For two individual tarts.
Ingredients: 2 sheets of Phyllo Pastry, each 12" x 6"; 3 oz Butter; 2 tablespoons of flaked Almonds; 2 Apples; 2 peaches; grated rind of a Lemon (or a few drops of Lemon Oil); quarter of a cup of Sugar (or equal volume Splenda); half a teaspoon of ground Nutmeg; a generous tablespoon of Brandy.
1. Melt 1 oz of the Butter; use this to brush the sheets of Pastry, and cut each sheet into two squares. Grease (or Trennwax) two individual false-bottomed tart tins, and line each with a square of pastry, tucking the edges in all around. Divide the flaked almonds between the two tart bases and sprinkle them evenly, then use the remaining squares of pastry to make a second layer within each tart tin, and again tuck them evenly in around the edges. Fill the pastry shells with weights and bake blind for five minutes in a pre-heated 200 degree C oven, then remove the weights and bake for a furter three minutes or so, until the pastry is well browned. Remove from the oven while you prepare the filling.
2. Peel and core one and a half of the apples; dice the flesh and put into a saucepan, along with the diced flesh of the peeled and stoned peaches. Cover and cook over a low heat for twenty minutes or so, stirring from time to time.
3. Once the fruit has collapsed, remove the lid from the pan, turn the heat up, and add all of the remaining ingredients, apart from the reserved half apple. Cook, stirring all the time, for about ten minutes, until a thickish purée has been achieved. Divide this between the two pastry shells. Peel and core the remaining apple, and cut in two; very finely slice the two apple quarters, such that the slices retain the shape of the un-cut apple quarter, and then fan these out, and lay each quarter on top of one of the tarts.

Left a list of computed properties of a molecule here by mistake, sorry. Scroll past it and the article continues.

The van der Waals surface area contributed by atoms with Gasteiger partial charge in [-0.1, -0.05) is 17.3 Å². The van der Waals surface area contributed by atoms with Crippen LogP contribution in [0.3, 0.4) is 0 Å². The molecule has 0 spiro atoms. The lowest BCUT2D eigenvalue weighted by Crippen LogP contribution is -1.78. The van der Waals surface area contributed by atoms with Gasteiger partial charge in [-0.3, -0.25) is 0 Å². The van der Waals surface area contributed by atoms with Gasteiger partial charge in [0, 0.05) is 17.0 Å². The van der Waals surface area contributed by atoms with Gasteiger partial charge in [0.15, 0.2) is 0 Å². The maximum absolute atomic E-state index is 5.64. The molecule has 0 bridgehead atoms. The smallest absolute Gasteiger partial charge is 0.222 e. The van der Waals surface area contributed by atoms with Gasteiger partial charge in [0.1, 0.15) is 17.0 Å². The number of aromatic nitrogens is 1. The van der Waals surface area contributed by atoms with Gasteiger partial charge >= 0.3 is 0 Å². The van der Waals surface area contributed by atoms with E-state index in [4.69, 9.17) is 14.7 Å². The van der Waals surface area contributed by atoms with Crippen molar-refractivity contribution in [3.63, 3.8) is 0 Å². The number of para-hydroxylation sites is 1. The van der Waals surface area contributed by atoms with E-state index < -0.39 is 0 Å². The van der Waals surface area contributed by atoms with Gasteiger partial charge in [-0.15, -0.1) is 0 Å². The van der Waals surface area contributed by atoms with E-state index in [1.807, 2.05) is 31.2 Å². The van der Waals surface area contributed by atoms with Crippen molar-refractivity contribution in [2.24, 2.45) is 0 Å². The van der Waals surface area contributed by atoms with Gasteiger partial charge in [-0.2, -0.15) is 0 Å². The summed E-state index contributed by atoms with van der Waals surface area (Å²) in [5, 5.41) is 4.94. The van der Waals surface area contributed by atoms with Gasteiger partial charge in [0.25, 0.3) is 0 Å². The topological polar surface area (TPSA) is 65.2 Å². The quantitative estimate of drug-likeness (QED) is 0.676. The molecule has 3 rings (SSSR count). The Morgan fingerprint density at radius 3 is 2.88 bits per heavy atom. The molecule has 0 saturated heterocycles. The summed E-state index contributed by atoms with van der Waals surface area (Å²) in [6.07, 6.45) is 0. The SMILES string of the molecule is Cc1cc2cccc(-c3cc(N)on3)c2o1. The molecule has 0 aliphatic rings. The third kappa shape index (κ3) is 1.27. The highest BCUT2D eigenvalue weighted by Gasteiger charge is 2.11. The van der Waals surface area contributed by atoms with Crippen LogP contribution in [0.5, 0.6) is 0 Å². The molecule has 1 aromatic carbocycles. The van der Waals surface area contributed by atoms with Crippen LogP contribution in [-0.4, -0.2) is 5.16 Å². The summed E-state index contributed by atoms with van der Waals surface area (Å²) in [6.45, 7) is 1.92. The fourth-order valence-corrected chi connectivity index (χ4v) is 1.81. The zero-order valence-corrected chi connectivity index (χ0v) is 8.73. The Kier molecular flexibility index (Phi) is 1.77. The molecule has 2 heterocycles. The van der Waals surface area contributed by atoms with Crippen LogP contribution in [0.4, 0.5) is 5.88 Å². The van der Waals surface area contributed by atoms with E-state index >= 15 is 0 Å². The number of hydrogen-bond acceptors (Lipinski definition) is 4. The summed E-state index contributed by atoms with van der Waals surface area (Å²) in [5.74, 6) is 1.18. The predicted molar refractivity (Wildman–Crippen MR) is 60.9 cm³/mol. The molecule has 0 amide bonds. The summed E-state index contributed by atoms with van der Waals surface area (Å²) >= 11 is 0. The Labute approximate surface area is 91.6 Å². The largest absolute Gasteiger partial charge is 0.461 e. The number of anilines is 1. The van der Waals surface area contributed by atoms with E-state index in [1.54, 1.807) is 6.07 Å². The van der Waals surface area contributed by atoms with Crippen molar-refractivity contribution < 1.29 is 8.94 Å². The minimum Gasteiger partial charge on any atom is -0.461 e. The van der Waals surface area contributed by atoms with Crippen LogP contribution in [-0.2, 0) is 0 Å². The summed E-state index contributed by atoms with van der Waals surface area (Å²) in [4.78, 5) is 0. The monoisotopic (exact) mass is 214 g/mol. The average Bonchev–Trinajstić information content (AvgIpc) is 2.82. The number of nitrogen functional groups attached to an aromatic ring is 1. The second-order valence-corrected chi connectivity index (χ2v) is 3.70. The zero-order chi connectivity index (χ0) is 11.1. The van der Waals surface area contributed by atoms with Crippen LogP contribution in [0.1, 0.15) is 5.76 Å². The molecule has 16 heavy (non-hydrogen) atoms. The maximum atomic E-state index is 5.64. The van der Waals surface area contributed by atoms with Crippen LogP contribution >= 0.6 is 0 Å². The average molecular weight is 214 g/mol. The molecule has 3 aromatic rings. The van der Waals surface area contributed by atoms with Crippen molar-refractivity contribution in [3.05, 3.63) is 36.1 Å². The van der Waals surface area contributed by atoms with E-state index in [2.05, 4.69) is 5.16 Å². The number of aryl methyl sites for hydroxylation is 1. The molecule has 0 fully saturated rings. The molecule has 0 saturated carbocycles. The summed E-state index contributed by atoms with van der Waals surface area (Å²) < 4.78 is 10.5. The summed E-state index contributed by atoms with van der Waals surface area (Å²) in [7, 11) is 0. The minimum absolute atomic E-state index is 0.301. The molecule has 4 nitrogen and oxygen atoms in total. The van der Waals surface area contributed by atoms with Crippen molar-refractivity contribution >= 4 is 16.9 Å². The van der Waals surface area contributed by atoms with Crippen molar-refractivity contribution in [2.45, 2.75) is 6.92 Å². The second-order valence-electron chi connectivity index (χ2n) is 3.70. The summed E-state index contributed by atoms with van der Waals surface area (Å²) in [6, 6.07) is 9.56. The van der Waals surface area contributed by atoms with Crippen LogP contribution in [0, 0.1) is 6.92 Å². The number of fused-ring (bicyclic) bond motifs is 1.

4. Bake in the ot oven for another twenty minutes or so, until the edges of the apple slices begin to brown.
5. Allow to cool from the oven, and serve either still warm or else completely cold, along with a generous spoonful of whipped cream, or a scoop of ice cream.
Sunday, 21 September 2008
And it’s monsoon! Officially, the rain was supposed to have stopped several days ago, but in practice there are intermittent downpours – which, in fact, yesterday were almost constant and dramatic, such that the normal view across the lake to the towers of South Mumbai was completely lost for much of the time in sheets of rain. The monsoon season is four months long, and the combination of damp air with tropical heat means that even in the marbled opulence of luxury hotels there’s a slight undertone of mould and rotting fabric that everybody politely ignores.
When I arrived, late on Sunday night, the rain actually held off for the duration of my slow journey from airport to hotel – in a local taxi, the greasy interior of which gave significant pause for thought – and we drove through jubilant crowds celebrating the last day of the festival of Ganesh, the day when all of the images had been immersed in lakes and in the sea, and even at midnight the streets were thronged with people and music and parties, and many many images of the elephant god himself. Vibrant, and noisy, and chaotic, and all very splendid.